Format

Send to

Choose Destination
Cancer Sci. 2007 Jun;98(6):790-4.

Helicobacter pylori infection-negative gastric cancer in Japanese hospital patients: incidence and pathological characteristics.

Author information

1
Department of Surgery, Nippon Medical School Hospital, Tokyo, Japan. katoshun@nms.ac.jp

Abstract

We used Helicobacter pylori sero-positivity and mucosal atrophy as detected by the serum pepsinogen method to identify H. pylori infection-negative gastric cancer patients with or without atrophy. One hundred and six of 748 (14.2%) primary gastric cancer patients were infection-negative by a serum antibody detection system. Further, 121 (16.2%) of the 748 were negative for gastric mucosal atrophy by the pepsinogen method, of whom 15/748 (2.0%) were H. pylori-negative by pepsinogen I level (>70 ng/mL) and pepsinogen I/II ratio (>3.0). Twenty-seven of 782 (3.6%) gastric cancer patients were H. pylori-negative by antibodies and severe atrophy as determined by pepsinogen I level (<30 ng/mL) and pepsinogen I/II ratio (<2.0). H. pylori-negative gastric cancer patients with severe atrophy likely had a previous infection. These results indicate that the actual number of H. pylori-negative patients is 2.0% at minimum and 10.6% (14.2% minus 3.6%) at maximum in the general Japanese population. Five of 15 (33%) cases displaying neither anti-H. pylori antibodies nor atrophy were intestinal-type and 10 (67%) were diffuse-type adenocarcinomas. Thirteen surgical patients with primary gastric cancer displaying neither antibodies nor mucosal atrophy were further analyzed for pathological and phenotypic characteristics. The mucin phenotype was divided into four gastric, five gastric and intestinal, two intestinal and two null types, independent of histological classification. Intestinal phenotype elements were detected by Cdx2 immunohistochemical methods in nine of 13 (70%) cases examined. We conclude that a small fraction of gastric cancer patients displayed multifactorial carcinogenesis without H. pylori infection, indicating that gastric cancer risk still exists in the absence of H. pylori infection, at an incidence of 2.0% at minimum and 10.6% at maximum in the general Japanese population.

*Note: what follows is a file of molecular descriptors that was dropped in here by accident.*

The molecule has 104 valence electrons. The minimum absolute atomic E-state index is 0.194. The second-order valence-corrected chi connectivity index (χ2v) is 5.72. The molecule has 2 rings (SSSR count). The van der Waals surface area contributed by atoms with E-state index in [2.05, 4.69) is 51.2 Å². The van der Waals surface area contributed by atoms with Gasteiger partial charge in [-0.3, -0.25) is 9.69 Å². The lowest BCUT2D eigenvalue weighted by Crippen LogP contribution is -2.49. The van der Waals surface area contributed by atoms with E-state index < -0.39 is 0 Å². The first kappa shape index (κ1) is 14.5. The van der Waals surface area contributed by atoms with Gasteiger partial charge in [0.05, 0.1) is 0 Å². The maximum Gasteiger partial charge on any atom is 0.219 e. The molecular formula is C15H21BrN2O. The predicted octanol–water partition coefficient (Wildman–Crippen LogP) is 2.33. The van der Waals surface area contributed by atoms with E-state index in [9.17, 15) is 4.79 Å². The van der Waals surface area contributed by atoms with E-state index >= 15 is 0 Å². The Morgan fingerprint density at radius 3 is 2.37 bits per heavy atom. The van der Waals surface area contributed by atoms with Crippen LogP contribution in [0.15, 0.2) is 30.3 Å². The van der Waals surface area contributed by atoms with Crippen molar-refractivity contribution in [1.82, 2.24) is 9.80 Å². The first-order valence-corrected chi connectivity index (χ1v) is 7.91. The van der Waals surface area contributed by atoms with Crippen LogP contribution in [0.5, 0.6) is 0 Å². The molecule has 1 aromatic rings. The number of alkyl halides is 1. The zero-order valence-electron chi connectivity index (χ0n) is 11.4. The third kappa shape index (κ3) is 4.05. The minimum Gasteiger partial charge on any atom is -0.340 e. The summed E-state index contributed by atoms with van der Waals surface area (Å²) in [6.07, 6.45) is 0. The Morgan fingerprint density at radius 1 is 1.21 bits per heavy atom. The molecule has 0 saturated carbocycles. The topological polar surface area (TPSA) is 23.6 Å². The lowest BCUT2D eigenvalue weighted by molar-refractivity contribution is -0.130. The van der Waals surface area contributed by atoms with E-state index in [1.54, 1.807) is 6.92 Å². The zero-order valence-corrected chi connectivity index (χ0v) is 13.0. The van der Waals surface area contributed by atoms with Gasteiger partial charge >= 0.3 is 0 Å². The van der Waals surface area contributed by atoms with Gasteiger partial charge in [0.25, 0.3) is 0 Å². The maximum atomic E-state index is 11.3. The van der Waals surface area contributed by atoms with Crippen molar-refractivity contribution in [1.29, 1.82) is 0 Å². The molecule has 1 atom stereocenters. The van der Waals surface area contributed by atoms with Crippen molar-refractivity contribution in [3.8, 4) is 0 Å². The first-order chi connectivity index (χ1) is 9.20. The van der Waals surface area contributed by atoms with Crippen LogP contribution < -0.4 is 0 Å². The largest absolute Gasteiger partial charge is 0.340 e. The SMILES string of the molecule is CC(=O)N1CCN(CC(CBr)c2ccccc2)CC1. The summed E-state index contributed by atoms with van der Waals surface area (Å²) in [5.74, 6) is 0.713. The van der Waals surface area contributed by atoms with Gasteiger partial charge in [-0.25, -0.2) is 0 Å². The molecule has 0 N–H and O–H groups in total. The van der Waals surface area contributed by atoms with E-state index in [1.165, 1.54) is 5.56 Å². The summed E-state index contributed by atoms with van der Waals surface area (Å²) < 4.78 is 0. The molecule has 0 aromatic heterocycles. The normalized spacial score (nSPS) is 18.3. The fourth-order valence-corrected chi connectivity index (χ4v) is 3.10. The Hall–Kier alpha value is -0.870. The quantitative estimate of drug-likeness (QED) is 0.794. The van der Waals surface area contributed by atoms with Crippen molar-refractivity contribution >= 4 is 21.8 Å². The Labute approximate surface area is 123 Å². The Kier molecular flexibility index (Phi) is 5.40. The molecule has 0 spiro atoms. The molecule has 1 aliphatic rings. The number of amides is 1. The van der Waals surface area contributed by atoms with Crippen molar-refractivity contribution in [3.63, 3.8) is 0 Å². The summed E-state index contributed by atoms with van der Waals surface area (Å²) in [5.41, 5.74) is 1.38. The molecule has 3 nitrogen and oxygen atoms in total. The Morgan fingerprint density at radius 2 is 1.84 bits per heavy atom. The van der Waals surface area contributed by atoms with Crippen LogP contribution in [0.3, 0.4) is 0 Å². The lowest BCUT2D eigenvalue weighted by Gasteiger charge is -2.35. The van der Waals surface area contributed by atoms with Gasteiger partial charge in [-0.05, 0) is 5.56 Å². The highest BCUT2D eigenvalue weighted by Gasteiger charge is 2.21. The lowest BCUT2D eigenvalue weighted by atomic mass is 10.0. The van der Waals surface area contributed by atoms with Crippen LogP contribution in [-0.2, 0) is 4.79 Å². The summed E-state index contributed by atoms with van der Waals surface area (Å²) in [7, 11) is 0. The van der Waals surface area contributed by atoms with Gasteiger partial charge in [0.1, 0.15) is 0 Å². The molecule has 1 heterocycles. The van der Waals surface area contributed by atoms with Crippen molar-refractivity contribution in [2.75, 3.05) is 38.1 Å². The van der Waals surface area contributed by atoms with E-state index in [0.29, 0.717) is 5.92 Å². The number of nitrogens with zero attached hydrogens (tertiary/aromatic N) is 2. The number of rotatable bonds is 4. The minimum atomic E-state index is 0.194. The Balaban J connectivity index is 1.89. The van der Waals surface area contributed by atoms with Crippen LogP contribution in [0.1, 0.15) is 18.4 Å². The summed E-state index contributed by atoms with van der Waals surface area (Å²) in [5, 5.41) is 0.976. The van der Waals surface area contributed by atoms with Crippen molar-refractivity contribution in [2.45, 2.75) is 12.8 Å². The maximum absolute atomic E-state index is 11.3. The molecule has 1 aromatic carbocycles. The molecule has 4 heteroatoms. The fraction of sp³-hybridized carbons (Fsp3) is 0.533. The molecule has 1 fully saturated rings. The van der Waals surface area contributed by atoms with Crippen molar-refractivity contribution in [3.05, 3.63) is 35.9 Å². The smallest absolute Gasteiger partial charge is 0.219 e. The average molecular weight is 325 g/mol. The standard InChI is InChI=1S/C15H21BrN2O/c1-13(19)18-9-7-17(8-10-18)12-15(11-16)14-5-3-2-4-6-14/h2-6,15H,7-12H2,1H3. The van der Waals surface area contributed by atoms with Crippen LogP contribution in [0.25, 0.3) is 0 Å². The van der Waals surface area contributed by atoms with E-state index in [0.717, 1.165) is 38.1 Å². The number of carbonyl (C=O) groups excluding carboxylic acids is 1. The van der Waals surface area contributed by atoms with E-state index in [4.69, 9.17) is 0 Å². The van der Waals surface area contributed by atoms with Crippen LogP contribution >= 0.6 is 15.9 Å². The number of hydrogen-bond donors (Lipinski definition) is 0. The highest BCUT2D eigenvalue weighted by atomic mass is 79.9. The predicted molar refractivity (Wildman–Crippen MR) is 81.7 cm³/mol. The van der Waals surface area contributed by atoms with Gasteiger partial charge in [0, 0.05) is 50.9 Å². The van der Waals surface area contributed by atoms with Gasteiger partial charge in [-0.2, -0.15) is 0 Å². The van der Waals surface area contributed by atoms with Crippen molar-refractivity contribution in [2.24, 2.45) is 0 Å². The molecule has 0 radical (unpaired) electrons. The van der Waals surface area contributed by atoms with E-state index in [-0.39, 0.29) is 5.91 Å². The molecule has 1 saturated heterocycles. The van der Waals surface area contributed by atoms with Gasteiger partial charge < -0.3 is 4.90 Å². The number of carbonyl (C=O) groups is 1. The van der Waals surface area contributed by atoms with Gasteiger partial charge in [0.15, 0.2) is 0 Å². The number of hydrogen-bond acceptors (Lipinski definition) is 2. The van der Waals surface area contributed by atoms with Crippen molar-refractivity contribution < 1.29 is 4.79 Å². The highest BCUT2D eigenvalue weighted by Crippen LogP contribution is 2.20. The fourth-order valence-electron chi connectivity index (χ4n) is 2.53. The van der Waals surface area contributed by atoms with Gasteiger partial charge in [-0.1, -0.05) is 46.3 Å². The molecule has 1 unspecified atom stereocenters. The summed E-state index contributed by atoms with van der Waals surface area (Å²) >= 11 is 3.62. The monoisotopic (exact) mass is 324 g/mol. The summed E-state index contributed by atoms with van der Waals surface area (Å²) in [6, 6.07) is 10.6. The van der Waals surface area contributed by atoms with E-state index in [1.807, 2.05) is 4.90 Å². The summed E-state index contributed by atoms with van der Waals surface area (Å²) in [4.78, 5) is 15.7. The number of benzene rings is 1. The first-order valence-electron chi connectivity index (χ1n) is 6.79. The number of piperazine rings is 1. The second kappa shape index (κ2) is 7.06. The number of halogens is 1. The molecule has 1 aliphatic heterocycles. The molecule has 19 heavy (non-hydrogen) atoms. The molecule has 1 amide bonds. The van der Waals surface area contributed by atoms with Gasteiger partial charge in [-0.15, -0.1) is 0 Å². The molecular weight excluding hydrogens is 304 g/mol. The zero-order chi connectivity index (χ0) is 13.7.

[Indexed for MEDLINE]
Free full text

Supplemental Content

Full text links

Icon for Wiley
Loading ...
Support Center